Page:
It should be noted that the operation of the landfills is another story and does not merit too much credit. When upgrading a disposal site, a common issue is the attitude of some local decision makers who want to 'move on' from the current landfill and find a new location. The possibility of finding a better location is unlikely as each city has expanded since the Soviets centralised disposal in the late 1970s and 80s.
Generally, this understandable desire stems from being confronted with complaints mainly about smoke and poor visual aesthetics. However, moving the landfill does not solve the essence of the problem, which comes down to management techniques and commitment levels.
Apart from increasing transportation costs such an upgrade demands two major investments – the new landfill and the clean-up of the existing site. From an urban planning point of view, a move also results in two areas being devalued. The less nomadic approach – extending the existing site with up-to-date landfill standards and an integrated clean-up – requires much less monetary input (by a ballpark factor of 1.5). It is usually the "harder sell" but must not be overlooked in a project's start-up phase.
Natasha Sim and Martin Steiner are working together on Central Asian projects funded by national sources as well as IFIs. Steiner is CEO of TBU Environmental Engineering Consultants www.tbu-austria.com. Email: M.firstname.lastname@example.org.
Sim holds an MSc in Environmental Engineering from Imperial College London. Email: Natasha.email@example.com.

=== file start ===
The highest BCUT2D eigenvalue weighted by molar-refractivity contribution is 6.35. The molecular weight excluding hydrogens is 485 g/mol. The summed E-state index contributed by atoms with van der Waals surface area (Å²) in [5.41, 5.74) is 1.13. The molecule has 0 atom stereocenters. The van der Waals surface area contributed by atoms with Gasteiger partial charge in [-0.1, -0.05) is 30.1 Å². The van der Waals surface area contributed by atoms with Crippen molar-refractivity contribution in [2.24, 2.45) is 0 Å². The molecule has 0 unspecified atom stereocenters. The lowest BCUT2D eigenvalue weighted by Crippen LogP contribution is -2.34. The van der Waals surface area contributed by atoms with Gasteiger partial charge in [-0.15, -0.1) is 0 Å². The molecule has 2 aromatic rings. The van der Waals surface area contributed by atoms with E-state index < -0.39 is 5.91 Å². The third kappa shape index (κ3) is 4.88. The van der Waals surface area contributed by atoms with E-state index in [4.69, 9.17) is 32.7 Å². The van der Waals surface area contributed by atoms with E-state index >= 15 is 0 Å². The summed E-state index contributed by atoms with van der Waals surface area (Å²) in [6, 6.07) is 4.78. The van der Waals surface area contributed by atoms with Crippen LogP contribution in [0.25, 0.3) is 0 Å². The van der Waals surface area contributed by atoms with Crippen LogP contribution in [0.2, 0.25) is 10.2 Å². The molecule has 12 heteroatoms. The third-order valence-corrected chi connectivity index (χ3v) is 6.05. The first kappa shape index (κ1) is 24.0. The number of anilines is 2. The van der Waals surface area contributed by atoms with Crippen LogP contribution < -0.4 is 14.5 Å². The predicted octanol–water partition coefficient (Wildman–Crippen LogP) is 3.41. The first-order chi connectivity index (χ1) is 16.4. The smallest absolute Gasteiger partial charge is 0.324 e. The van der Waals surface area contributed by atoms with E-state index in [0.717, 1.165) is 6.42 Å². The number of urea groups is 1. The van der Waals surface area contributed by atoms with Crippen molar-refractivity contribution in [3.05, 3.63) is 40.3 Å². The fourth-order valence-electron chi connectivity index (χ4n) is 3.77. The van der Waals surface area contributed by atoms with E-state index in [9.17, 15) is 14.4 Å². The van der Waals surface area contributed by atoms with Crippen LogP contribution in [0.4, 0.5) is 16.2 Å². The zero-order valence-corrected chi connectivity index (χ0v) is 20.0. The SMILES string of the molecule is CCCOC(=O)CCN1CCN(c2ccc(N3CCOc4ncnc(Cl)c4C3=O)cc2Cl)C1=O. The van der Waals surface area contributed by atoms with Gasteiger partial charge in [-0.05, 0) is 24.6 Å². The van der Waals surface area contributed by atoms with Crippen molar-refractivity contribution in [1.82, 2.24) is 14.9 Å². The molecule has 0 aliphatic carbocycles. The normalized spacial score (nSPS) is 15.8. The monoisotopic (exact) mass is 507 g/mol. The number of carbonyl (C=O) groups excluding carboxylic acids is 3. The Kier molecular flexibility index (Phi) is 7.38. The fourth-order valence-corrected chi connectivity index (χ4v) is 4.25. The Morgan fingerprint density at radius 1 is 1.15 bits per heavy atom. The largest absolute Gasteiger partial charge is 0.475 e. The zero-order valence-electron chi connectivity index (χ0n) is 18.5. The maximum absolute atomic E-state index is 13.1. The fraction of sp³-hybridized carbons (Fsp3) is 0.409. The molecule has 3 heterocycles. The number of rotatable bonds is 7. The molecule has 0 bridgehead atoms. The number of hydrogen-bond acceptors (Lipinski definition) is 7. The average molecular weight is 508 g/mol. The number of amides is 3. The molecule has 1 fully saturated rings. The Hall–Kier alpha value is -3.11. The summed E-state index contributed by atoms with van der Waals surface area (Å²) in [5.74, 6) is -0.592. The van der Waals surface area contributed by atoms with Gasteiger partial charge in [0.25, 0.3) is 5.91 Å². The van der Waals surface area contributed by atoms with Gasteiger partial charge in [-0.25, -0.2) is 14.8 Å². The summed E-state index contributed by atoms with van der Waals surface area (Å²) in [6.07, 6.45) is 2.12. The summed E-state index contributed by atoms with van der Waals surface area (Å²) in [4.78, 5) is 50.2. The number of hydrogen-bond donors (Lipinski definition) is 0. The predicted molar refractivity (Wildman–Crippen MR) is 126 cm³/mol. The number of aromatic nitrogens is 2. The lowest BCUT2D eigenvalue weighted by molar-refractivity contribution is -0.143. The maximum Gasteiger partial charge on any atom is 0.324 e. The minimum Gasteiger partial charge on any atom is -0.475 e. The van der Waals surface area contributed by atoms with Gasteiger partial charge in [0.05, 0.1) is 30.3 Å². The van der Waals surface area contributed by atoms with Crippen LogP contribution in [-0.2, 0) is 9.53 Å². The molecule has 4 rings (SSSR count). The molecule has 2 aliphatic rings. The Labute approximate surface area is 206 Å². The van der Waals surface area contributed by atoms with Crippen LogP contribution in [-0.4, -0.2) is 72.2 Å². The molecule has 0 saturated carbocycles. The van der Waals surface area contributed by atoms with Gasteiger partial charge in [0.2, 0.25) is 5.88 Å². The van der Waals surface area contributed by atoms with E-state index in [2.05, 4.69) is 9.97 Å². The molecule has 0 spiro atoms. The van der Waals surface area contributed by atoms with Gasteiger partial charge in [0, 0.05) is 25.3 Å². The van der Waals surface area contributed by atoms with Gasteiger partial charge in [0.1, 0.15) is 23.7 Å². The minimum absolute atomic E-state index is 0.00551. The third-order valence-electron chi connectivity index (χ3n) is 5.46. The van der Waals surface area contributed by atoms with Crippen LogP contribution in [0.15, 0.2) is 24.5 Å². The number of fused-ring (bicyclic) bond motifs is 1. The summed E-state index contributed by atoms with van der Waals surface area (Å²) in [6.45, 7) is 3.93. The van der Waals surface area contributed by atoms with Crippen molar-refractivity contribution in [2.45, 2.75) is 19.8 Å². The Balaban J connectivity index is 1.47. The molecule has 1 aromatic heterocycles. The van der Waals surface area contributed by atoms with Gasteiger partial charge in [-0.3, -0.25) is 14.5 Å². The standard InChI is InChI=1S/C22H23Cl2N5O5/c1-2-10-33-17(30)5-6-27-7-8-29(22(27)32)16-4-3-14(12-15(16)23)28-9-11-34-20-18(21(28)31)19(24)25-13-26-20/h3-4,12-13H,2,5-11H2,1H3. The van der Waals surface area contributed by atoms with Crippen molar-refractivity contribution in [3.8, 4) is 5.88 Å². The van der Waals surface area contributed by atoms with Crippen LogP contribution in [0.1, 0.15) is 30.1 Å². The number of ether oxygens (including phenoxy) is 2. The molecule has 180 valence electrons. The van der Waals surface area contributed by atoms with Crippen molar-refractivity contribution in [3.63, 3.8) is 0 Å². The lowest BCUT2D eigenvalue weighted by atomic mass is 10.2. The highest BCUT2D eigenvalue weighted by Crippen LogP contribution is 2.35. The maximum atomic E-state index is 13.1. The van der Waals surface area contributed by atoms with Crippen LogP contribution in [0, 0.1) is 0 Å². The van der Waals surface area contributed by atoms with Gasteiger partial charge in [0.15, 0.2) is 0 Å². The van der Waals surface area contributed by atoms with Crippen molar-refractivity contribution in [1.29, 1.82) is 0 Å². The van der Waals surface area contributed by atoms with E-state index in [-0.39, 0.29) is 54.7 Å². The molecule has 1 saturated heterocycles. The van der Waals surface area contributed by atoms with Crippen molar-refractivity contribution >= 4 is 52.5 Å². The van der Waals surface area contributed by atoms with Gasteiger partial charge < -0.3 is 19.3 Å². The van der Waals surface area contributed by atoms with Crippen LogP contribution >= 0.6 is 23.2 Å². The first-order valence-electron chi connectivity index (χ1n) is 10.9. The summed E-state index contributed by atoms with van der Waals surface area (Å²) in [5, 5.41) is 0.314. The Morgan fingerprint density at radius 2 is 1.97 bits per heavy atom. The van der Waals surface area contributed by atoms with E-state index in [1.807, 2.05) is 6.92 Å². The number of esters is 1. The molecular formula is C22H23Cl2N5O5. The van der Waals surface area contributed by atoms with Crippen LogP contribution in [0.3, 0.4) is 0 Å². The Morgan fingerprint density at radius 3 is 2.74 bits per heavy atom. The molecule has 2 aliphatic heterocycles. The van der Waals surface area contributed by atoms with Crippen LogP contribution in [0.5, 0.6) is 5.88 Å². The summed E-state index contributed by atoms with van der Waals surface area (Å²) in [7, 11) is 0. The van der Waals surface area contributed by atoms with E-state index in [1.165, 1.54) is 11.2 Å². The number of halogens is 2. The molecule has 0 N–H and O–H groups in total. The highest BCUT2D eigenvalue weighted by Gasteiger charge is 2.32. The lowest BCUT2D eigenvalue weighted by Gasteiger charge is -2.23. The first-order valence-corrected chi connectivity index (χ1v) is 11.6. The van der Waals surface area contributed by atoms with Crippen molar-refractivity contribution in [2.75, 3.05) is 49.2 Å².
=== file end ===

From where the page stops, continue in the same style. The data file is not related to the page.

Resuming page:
Risks For Donors And Investors…
Overall, donor intentions are positive: upgrading and improving SWM systems. However if the beneficiaries are unable to payback the loan, the risk is that money is taken out of the beneficiary's municipal or even national budget resulting in less funding for other essential sectors, such as health care and education.
This is not exclusive to the region but prevalent in many development projects. In the long run, there is a high risk of generating sunken investments, damaging donor reputations and adding costs for beneficiaries. Incinerators for stray dogs are an example of prevalent constituents on procurement lists that are guaranteed to turn into such losses.
Companies that struggle with institutional capacity focus mainly on the transportation of waste and not on disposal methods. It is likely they will be unable to maintain operation of a technically advanced system in an environmentally safe way. However, the underlying reason for becoming a sunken investment is much more fundamental and human; mankind solves problems only after he starts to suffer from them.
Currently, nobody suffers from the dead dogs that are deposited at the landfill (where they can be safely buried) and it is therefore likely the beneficiaries will end up preferring to save on the fuel it takes to operate such an incinerator.